The government has worked hard to curb these soaring prices by implementing various cooling measures, the most recent of which were introduced on November 5th.
These latest measures seek to raise the property stamp duty (for the second time now in three years) to 15 percent for both individual and corporate buyers.
The government has previously implemented several stamp duty amendments – it imposed double stamp duty in February 2013 for non-first time buyers such that buyers of all properties valued at HK$2 million or more would need to pay double the normal stamp duty, up to a ceiling of 8.5 percent.
Unfortunately these measures proved to be ultimately ineffective, with the monthly number of real estate transactions involving double stamp duties nevertheless jumping from 1,000 in the first quarter to 2,600 by September.
Canada’s government announced a number of property cooling measures just this year. Amongst these measures was the closing of a tax loophole that had up till then allowed foreign speculators to take advantage of a capital-gains tax exemption on homes bought and sold in the same year.
Traditionally, Canadian homeowners who sell their principal residences are exempt from having to report the sale, or pay taxes on any profits earned. While this exemption was meant to apply only to Canadian residents, non-resident speculators had been leveraging this tax loophole, and avoiding paying capital gain tax on their sale.
Under the new rules, foreign buyers will no longer be able to claim the above principal residence exemption if they were not residents at the time the home was bought.
And the new rules appear to be working. According to economists, resale house prices in Vancouver have fallen by 19 percent (month-over-month) in August (which was the first month since the new foreign real estate transaction tax was implemented).
The government also has plans to implement a ‘mortgage stress tests’ for all insured borrowers. Under these rules low-ratio insured mortgages (i.e. homebuyers who make a down payment of at least 20 percent of the property purchase price) will face the same stricter eligibility requirements as homebuyers who made smaller down payments.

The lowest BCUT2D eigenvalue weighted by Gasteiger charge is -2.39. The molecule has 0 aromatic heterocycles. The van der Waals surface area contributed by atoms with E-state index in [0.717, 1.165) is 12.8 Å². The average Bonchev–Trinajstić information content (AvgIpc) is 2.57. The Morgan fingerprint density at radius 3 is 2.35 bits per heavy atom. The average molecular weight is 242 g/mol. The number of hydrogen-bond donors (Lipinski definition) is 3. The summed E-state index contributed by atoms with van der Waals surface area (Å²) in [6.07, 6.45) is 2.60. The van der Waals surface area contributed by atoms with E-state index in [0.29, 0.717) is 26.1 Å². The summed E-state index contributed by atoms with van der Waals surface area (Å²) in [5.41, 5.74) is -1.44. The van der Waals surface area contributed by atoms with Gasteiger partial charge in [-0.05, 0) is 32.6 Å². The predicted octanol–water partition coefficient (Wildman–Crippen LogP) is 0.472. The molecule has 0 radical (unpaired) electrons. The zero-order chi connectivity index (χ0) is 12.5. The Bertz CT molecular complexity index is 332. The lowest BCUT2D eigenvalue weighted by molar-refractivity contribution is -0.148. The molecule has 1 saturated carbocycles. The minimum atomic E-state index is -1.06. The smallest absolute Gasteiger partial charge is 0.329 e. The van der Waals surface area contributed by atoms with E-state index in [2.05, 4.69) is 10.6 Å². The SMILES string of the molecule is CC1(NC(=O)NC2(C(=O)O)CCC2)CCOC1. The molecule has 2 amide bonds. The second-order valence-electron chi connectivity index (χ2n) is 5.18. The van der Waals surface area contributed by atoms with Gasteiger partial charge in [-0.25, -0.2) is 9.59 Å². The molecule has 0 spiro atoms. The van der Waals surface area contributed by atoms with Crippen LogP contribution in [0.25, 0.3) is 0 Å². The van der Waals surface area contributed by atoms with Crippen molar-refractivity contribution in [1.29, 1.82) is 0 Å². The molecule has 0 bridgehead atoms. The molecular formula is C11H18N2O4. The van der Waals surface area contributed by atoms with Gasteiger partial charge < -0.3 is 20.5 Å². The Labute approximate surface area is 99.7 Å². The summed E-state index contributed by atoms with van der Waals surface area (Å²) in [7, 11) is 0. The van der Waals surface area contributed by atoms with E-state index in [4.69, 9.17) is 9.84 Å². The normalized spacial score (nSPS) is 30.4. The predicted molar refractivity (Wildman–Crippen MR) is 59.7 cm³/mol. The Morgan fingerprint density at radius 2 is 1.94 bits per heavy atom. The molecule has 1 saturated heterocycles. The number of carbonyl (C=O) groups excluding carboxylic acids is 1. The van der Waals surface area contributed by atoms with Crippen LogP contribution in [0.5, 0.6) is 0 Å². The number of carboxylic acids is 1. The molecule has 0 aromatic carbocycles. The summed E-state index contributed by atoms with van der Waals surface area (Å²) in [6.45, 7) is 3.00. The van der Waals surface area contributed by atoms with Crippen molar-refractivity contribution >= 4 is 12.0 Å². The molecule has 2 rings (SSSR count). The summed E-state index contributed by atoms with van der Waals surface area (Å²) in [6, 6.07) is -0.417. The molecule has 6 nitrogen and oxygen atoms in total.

Dubai, United Arab Emirates
Following the real estate industry collapse in 2008 – 2009, Dubai’s government implemented a series of property cooling measures in 2013 in a bid to shut down the excessive speculation that had led to the earlier collapse.
It not only doubled the registration fees charged on real estate transactions (from 2 percent to 4 percent), it also introduced caps on the mortgage lending by banks for property purchases.
These measures bore fruit, with prices of prime apartments and villas growing by 15 percent in the last quarter of 2013, compared to the previous annual growth rate of 21 percent in the preceding four quarters.
The final word on international cooling measures
Looking at the various cooling measures amongst the countries, it appears that there’s a consensus on the method of controlling soaring property prices: make the process of acquiring property more difficult and expensive, particularly when it involves the purchase of a second or subsequent property.
These measures have seen tangible results in the countries we’ve mentioned above (not to mention Singapore as well) and we suspect that these measures will be here to stay on the global scale for a while to come.